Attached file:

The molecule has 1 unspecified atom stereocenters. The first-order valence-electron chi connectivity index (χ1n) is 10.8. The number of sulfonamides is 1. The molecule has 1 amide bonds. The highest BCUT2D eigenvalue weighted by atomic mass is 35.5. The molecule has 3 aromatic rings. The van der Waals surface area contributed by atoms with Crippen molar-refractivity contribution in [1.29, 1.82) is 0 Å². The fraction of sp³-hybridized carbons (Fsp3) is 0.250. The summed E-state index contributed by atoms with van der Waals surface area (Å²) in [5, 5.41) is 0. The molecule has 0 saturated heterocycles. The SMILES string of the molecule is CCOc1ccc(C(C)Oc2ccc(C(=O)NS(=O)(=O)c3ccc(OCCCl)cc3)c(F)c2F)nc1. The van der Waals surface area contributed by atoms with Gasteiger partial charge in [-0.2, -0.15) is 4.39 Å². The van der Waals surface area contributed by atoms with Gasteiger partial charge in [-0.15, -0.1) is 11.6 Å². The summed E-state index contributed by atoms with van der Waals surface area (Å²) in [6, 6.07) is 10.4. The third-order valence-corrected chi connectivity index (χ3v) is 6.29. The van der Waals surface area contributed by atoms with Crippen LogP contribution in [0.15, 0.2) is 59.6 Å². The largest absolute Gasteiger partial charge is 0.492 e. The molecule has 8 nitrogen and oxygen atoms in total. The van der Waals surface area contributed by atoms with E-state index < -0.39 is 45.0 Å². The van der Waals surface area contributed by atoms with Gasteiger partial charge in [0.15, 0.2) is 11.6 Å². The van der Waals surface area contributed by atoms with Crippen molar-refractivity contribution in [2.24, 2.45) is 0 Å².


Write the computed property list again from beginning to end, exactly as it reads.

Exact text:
The molecule has 1 unspecified atom stereocenters. The first-order valence-electron chi connectivity index (χ1n) is 10.8. The number of sulfonamides is 1. The molecule has 1 amide bonds. The highest BCUT2D eigenvalue weighted by atomic mass is 35.5. The molecule has 3 aromatic rings. The van der Waals surface area contributed by atoms with Crippen molar-refractivity contribution in [1.29, 1.82) is 0 Å². The fraction of sp³-hybridized carbons (Fsp3) is 0.250. The summed E-state index contributed by atoms with van der Waals surface area (Å²) in [5, 5.41) is 0. The molecule has 0 saturated heterocycles. The SMILES string of the molecule is CCOc1ccc(C(C)Oc2ccc(C(=O)NS(=O)(=O)c3ccc(OCCCl)cc3)c(F)c2F)nc1. The van der Waals surface area contributed by atoms with Gasteiger partial charge in [-0.2, -0.15) is 4.39 Å². The van der Waals surface area contributed by atoms with Gasteiger partial charge in [-0.15, -0.1) is 11.6 Å². The summed E-state index contributed by atoms with van der Waals surface area (Å²) in [6, 6.07) is 10.4. The third-order valence-corrected chi connectivity index (χ3v) is 6.29. The van der Waals surface area contributed by atoms with Crippen LogP contribution in [0.15, 0.2) is 59.6 Å². The largest absolute Gasteiger partial charge is 0.492 e. The molecule has 8 nitrogen and oxygen atoms in total. The van der Waals surface area contributed by atoms with E-state index < -0.39 is 45.0 Å². The van der Waals surface area contributed by atoms with Gasteiger partial charge in [0.15, 0.2) is 11.6 Å². The van der Waals surface area contributed by atoms with Crippen molar-refractivity contribution in [2.24, 2.45) is 0 Å².